Charter buses are a commonly-used means of transportation for large groups of people. Tour groups, high school groups, college athletic teams, and groups going on day trips for gambling, sightseeing, and other group activities often charter a bus as an affordable way to travel. When people charter these buses they often assume the coaches they ride in are properly maintained and staffed and, because the Department of Transportation regulates them, they assume that the companies who own these charter buses are safe. However, travel by motorcoach has never been as safe or as regulated as air travel.
A recent charter bus accident killed a pregnant Seton Hall University lacrosse coach, the bus driver, and injured many others. This terrible tragedy changed the lives of many. This is just one of many accidents involving charter buses and athletes.
And analysis performed for ESPN several years ago demonstrated the dangers associated with buses chartered by college athletic teams. According to researchers, buses chartered by the colleges and universities were often poorly maintained, poorly staffed, and not safe enough to be carrying precious cargo like our young athletes.
The analysis discovered that about one-third of all Division I universities – at least 85 schools – used charter bus companies during the period between 2007 and 2008 that had been cited for at least one, and often several violations, and which had federal safety scores that were considered deficient. That means hundreds of college athletes were traveling to their games on buses owned by companies that had failed to meet basic federal safety standards.
While one or two violations isn’t a good thing, it just indicates that those companies may have made a mistake once or twice. More troubling is that 35 of those 85 schools used companies with an overall rating of “conditional,” which is a step below “satisfactory,” and that indicates a distinct pattern of safety infractions. By rating a charter bus company as “conditional,” regulators are basically suggesting that schools take their business elsewhere.
When it’s suggested that a company isn’t meeting basic federal standards, we’re not talking about buses with torn seats and a broken television up front. These are companies that seem to consider safety an afterthought. Such a bad record usually comes from a number of terrible factors, including things like worn out tires, faulty brakes, moving violations, broken emergency exits or even crashes. In some cases, they get cited for faked, incomplete or non-existent log books. This is important, because bus operators are required to log their hours and obey driving time rules, in order to prevent driver fatigue. Some companies have even been cited for letting unqualified drivers operate their buses.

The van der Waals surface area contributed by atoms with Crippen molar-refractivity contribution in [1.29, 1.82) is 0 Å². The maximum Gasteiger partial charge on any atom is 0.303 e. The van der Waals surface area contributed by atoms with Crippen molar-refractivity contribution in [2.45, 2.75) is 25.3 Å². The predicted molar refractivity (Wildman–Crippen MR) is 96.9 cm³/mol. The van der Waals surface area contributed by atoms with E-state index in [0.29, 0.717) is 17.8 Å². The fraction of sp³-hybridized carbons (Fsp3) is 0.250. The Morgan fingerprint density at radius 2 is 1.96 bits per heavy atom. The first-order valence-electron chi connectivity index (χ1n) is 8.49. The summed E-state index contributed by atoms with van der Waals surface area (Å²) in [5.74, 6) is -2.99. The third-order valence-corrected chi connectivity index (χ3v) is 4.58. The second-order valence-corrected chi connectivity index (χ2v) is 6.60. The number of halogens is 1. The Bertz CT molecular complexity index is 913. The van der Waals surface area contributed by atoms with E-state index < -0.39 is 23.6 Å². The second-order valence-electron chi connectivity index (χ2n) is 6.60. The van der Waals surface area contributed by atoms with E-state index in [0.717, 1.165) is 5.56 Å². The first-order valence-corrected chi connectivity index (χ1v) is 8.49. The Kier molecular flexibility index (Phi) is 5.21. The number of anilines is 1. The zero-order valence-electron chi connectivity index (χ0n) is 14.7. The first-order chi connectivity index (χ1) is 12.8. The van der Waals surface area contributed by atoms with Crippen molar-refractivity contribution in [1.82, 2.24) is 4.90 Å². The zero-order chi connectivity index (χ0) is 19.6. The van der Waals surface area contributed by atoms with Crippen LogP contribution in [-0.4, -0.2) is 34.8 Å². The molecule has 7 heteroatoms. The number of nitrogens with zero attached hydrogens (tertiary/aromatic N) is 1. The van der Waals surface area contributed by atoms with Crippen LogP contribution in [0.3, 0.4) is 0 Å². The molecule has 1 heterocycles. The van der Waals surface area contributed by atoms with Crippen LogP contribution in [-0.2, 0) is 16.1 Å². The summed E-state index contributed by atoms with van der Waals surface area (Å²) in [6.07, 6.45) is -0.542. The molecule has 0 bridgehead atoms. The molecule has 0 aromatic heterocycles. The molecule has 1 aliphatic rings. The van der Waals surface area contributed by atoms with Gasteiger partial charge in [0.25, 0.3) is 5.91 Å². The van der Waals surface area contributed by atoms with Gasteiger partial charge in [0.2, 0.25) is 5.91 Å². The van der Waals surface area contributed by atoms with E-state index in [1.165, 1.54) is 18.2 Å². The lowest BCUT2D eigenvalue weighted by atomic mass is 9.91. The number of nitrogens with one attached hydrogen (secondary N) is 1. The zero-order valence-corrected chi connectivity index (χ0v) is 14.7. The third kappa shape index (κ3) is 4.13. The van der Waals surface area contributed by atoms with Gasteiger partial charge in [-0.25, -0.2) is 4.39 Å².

According to the Department of Transportation’s (DOT) Federal Motor Carrier Safety Administration (FMCSA), whenever students get on a bus owned by a company with a deficient score, studies indicate that they are more likely to be in an accident, and be injured or killed. Several experts suggest that the nation’s top athletic programs should be more concerned over bus safety, because that would help to raise awareness at all levels.
People with a strong understanding of this issue have come up with a number of tips that all schools should use to choose a safe charter bus company:
- Before committing to a company, get its DOT number. Be careful, because a number of companies may use names that sound similar names, or they may have an operating name that is different than their registered name, but the number is unique. If in doubt, the number is on the side of every bus out there.
- Take the DOT number and head to the Federal Motor Carrier Safety Administration website, or its Safety and Fitness Electronic Records System website, where you can check a company’s rating and its SafeStat scores.
- The FMCSA has published a guide to chartering buses, as well as a list of questions to ask charter companies about their safety policies and insurance.
- The United Motorcoach Association has also published its advice on selecting charter companies.
- Athletic departments and teams can go to busrates.com to find safety, pricing and availability information, plus ratings from past customers.
No matter where an athlete, or student, attends school, it is imperative that the schools use discretion and research when choosing a safe charter bus company. The difference between a reputable and safe bus company and one that has failed to uphold the duty to provide a properly maintained bus and safe driver can literally be the difference between life and death. The Texas Bus Accident Lawyer at Hill Law Firm has handled motor coach accident lawsuits against some of the largest bus companies in the United States. In those cases, the importance of safe drivers and proper bus maintenance was highlighted. If you have been injured or lost a loved one in a bus accident, and have questions, call the Texas Motorcoach Accident Injury Lawyer at Hill Law Firm today!